My rating: 4/10
I wasn’t going to talk about this book, but then I thought, yes, I have to, because I need to add it to my just-published Most Disappointing Reads of 2013 list. Which is utterly depressing, because I wanted it to be at least good enough to bring back some of my admiration for this can-be-marvelous writer. This is the woman who crafted The Hero and the Crown and The Blue Sword and Beauty (the first one) and, yes, Sunshine, all of which are gorgeous young adult works with cross-generational appeal set in meticulously detailed alternate worlds.
Shadows tries to get there too, but along the way it crashes and burns, and not in a spectacular blaze but just with a damp, smoky fizzle. What a sloppy book. I am most unhappy about it. So there may be spoilers coming below, because I’m feeling sulky and disappointed and cranky.
From the flyleaf:
The story starts like something out of a fairy tale: I hated my stepfather.
It’s usually stepmothers in fairy tales. Well, equal time for stepfathers.
Maggie knows something’s off about Val, her mom’s new husband. It’s not only that he’s from Oldworld, where they still use magic, and won’t have any tech in his office-shed behind the house. But what are the huge, horrible, jagged, jumpy shadows that follow him around? And why is her dog not bothered by them?
Newworld is all about science – you’re expected to give up fairy tales as soon as you’re old enough to read them for yourself – and magic is illegal. In Newworld the magic-carrying gene was disabled two generations ago – mostly. Maggie’s best friend Jill has some foresight, and Maggie’s great-grandmother was a notable magician. But that was a long time ago.
Then Maggie meets Casimir, the most beautiful boy she has ever seen. He’s from Oldworld too—and he’s heard of Maggie’s stepfather, and has a guess about Val’s shadows. Maggie doesn’t want to know . . . until events force her to depend on Val and his shadows. And perhaps on her own heritage…
So Maggie despises her new stepfather, and shuns his every good-natured attempt to make friends. He’s a weirdly dressed, odd-looking immigrant with a funny accent from a pseudo-Balkan country in Oldworld, where magic is still practised, and even though he has to have been certified “clean” to be allowed to immigrate to Newworld, those multi-legged, wavering, ever-changing, elusive shadows which no one but Maggie seems to be aware of put her off in a huge way. And no matter how happy Val makes Maggie’s widowed mother, Maggie finds it totally, like, pathetic.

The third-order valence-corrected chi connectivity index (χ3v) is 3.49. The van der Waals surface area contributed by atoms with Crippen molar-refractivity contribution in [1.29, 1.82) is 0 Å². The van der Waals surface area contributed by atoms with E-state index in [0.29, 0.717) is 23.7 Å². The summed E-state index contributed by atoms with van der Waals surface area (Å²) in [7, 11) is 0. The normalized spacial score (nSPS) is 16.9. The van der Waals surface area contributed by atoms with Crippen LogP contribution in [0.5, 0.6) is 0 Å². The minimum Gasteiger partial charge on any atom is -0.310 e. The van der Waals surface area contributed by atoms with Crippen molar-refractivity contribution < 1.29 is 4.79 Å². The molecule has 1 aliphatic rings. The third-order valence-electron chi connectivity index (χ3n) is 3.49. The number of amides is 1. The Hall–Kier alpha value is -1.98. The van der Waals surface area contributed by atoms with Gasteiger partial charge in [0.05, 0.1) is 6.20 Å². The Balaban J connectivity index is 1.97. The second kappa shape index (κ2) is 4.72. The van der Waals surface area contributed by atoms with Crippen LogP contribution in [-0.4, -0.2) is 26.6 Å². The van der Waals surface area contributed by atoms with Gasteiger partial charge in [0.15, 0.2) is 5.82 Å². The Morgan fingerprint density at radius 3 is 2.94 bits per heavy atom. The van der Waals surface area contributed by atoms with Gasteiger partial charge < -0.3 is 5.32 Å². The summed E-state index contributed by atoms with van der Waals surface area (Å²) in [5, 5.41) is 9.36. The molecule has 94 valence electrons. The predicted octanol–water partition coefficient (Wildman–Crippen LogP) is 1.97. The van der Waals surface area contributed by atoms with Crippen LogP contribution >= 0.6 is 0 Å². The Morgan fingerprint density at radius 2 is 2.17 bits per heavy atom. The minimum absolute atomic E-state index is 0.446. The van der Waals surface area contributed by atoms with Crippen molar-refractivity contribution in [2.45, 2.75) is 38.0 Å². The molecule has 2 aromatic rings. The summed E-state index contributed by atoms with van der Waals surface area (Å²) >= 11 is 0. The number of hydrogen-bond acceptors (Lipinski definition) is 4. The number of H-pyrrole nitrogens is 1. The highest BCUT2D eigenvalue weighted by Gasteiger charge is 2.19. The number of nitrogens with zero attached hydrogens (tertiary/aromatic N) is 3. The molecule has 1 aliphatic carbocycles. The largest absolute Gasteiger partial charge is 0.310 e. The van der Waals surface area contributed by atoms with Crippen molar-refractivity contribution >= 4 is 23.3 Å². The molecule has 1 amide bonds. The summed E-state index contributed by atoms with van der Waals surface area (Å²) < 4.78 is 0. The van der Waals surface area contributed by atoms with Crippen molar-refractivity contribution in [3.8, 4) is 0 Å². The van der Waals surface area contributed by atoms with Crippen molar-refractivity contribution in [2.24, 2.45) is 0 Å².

Maggie rolls her eyes at the grown-ups in her life and putters along doing typical teenage girl things. Like struggling with algebra, and dodging creepy teachers, and hanging with her friends, and making eyes at the hot new guy at the local pizza joint. Not to mention making super-intricate origami, working at the local animal shelter, and training her amazing-super-fabulous border collie, and monologuing on in über-detail about all of the above.
The first person narration in this gushing fairy tale is so breathless and run-on and stream-of-consciousness discuss-every-nuance (except the really important stuff which might clue the reader in to what the heck the implications actually are of cobeys and silverbugs and what the government guys do with people who practise magic) that when big bad stuff starts to happen I was pretty jaded already. (See, the writing style is catching!)
So anyway, our heroine is a super duper animal lover with amazing communicative abilities regarding the four-legged creatures of her world, which is convenient when she needs to start figuring out the canine elements of Val’s shadows, which suddenly want to get up close and personal with her, and the werewolf tendencies of her old school chum Takahiro.
With the help of her little group of human friends and the imported Oldworld shadows and a whole bunch of animal pals, not to mention her magical algebra book (which is yet another thing never explained at all which I found deeply annoying), Maggie knits up a few bulges of magic trying to break through into Newworld, rescues Val (who is suddenly a good guy, all “creepiness” forgiven) from the bad government guys who have seized him and chained him up in an abandoned army base conveniently staffed only by a few friendly neighbourhood watch-type guards, and they all make it to the family safe haven (“mysteriously” called “Haven”) where everything will be sure to be sorted out, because wow! – Val and Mom and the aunties are all still chock full of magical powers which they’ve cleverly masked from the Newworld government scanners. Oh, and Maggie finds love. Cute, cuddly, teenage love. Blush, blush.
I can only speculate that this is aimed strictly at the teen girl market, though the family teen girl whose Christmas present this was quit part way through in disgust. “Confusing, and not in a good way. Too much super-girl with the awesome dog training powers – we get it already. And the slang is so contrived and annoying. This is unrelatable. Where’s my new Maggie Stiefvater?”
I plugged through to the end, and though it picked up steam for a bit in the middle, it got tiresome again well before then end, and all I could think was, “Oh, Robin McKinley. Why?”
And where was your editorial advisor when you sent in this apparent first draft which made it into print?
If tightened up this could have been much, much better. In this reader’s opinion. Because I know what Robin McKinley can do; the proof is on the favourites bookshelf.